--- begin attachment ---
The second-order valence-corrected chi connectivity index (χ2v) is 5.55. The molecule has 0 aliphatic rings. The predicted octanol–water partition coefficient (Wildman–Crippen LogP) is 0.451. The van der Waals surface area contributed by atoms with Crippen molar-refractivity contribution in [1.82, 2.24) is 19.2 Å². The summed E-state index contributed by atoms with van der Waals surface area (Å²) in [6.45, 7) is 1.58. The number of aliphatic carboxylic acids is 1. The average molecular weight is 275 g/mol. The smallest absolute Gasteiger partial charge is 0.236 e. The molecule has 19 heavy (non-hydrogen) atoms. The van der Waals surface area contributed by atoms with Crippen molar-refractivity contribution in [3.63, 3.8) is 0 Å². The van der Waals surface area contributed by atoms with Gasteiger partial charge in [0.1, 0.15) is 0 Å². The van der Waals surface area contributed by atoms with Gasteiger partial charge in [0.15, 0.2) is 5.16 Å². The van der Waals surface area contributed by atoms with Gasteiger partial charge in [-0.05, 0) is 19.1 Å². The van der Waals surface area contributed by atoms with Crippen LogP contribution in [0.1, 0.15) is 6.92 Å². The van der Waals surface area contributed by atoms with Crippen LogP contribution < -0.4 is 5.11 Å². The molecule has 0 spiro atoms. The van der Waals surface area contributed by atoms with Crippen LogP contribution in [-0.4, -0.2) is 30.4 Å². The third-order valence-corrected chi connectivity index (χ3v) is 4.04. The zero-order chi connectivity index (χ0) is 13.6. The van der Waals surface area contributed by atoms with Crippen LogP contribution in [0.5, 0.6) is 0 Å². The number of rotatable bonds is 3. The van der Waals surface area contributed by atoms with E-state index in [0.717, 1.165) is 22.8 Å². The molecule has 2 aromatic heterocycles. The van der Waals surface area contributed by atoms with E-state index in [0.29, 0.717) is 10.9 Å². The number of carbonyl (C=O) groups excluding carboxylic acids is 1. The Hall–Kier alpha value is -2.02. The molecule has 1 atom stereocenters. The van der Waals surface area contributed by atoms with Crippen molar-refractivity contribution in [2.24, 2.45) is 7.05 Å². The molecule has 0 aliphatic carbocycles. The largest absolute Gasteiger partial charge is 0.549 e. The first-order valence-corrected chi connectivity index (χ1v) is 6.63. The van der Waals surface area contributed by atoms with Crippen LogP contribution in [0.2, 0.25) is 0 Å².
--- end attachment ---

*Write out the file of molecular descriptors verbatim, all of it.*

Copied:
The second-order valence-corrected chi connectivity index (χ2v) is 5.55. The molecule has 0 aliphatic rings. The predicted octanol–water partition coefficient (Wildman–Crippen LogP) is 0.451. The van der Waals surface area contributed by atoms with Crippen molar-refractivity contribution in [1.82, 2.24) is 19.2 Å². The summed E-state index contributed by atoms with van der Waals surface area (Å²) in [6.45, 7) is 1.58. The number of aliphatic carboxylic acids is 1. The average molecular weight is 275 g/mol. The smallest absolute Gasteiger partial charge is 0.236 e. The molecule has 19 heavy (non-hydrogen) atoms. The van der Waals surface area contributed by atoms with Crippen molar-refractivity contribution in [3.63, 3.8) is 0 Å². The van der Waals surface area contributed by atoms with Gasteiger partial charge in [0.1, 0.15) is 0 Å². The van der Waals surface area contributed by atoms with Gasteiger partial charge in [0.15, 0.2) is 5.16 Å². The van der Waals surface area contributed by atoms with Gasteiger partial charge in [-0.05, 0) is 19.1 Å². The van der Waals surface area contributed by atoms with Crippen LogP contribution in [0.1, 0.15) is 6.92 Å². The van der Waals surface area contributed by atoms with Crippen LogP contribution < -0.4 is 5.11 Å². The molecule has 0 spiro atoms. The van der Waals surface area contributed by atoms with Crippen LogP contribution in [-0.4, -0.2) is 30.4 Å². The third-order valence-corrected chi connectivity index (χ3v) is 4.04. The zero-order chi connectivity index (χ0) is 13.6. The van der Waals surface area contributed by atoms with Crippen LogP contribution in [0.5, 0.6) is 0 Å². The number of rotatable bonds is 3. The van der Waals surface area contributed by atoms with E-state index in [0.717, 1.165) is 22.8 Å². The molecule has 2 aromatic heterocycles. The van der Waals surface area contributed by atoms with E-state index in [0.29, 0.717) is 10.9 Å². The number of carbonyl (C=O) groups excluding carboxylic acids is 1. The Hall–Kier alpha value is -2.02. The molecule has 1 atom stereocenters. The van der Waals surface area contributed by atoms with Crippen molar-refractivity contribution in [2.24, 2.45) is 7.05 Å². The molecule has 0 aliphatic carbocycles. The largest absolute Gasteiger partial charge is 0.549 e. The first-order valence-corrected chi connectivity index (χ1v) is 6.63. The van der Waals surface area contributed by atoms with Crippen LogP contribution in [0.2, 0.25) is 0 Å².